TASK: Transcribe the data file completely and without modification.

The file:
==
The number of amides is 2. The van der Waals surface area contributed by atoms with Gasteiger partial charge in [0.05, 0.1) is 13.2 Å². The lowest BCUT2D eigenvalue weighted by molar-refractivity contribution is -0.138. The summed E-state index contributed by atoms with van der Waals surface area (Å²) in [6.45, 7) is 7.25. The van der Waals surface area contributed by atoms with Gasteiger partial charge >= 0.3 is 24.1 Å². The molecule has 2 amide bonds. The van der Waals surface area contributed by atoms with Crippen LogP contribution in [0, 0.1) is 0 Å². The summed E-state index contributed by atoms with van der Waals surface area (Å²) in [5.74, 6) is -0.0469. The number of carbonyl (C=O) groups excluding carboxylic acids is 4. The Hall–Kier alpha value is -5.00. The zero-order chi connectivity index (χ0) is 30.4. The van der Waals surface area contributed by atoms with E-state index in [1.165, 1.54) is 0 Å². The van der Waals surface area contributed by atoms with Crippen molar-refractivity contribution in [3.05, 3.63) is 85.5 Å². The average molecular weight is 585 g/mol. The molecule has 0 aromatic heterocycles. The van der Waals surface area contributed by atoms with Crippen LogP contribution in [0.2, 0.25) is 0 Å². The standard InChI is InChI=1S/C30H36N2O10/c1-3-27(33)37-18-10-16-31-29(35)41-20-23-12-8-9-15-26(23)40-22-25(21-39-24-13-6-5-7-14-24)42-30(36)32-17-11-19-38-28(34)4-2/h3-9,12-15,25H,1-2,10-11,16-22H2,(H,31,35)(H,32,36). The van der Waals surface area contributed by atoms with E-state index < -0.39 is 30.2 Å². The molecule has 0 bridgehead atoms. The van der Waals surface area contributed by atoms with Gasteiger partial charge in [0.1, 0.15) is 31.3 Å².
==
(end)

The number of amides is 2. The van der Waals surface area contributed by atoms with Gasteiger partial charge in [0.05, 0.1) is 13.2 Å². The lowest BCUT2D eigenvalue weighted by molar-refractivity contribution is -0.138. The summed E-state index contributed by atoms with van der Waals surface area (Å²) in [6.45, 7) is 7.25. The van der Waals surface area contributed by atoms with Gasteiger partial charge >= 0.3 is 24.1 Å². The molecule has 2 amide bonds. The van der Waals surface area contributed by atoms with Crippen LogP contribution in [0, 0.1) is 0 Å². The summed E-state index contributed by atoms with van der Waals surface area (Å²) in [5.74, 6) is -0.0469. The number of carbonyl (C=O) groups excluding carboxylic acids is 4. The Hall–Kier alpha value is -5.00. The zero-order chi connectivity index (χ0) is 30.4. The van der Waals surface area contributed by atoms with E-state index in [1.165, 1.54) is 0 Å². The van der Waals surface area contributed by atoms with Crippen molar-refractivity contribution in [3.05, 3.63) is 85.5 Å². The average molecular weight is 585 g/mol. The molecule has 0 aromatic heterocycles. The van der Waals surface area contributed by atoms with Crippen LogP contribution in [0.2, 0.25) is 0 Å². The standard InChI is InChI=1S/C30H36N2O10/c1-3-27(33)37-18-10-16-31-29(35)41-20-23-12-8-9-15-26(23)40-22-25(21-39-24-13-6-5-7-14-24)42-30(36)32-17-11-19-38-28(34)4-2/h3-9,12-15,25H,1-2,10-11,16-22H2,(H,31,35)(H,32,36). The van der Waals surface area contributed by atoms with E-state index < -0.39 is 30.2 Å². The molecule has 0 bridgehead atoms. The van der Waals surface area contributed by atoms with Gasteiger partial charge in [0.1, 0.15) is 31.3 Å².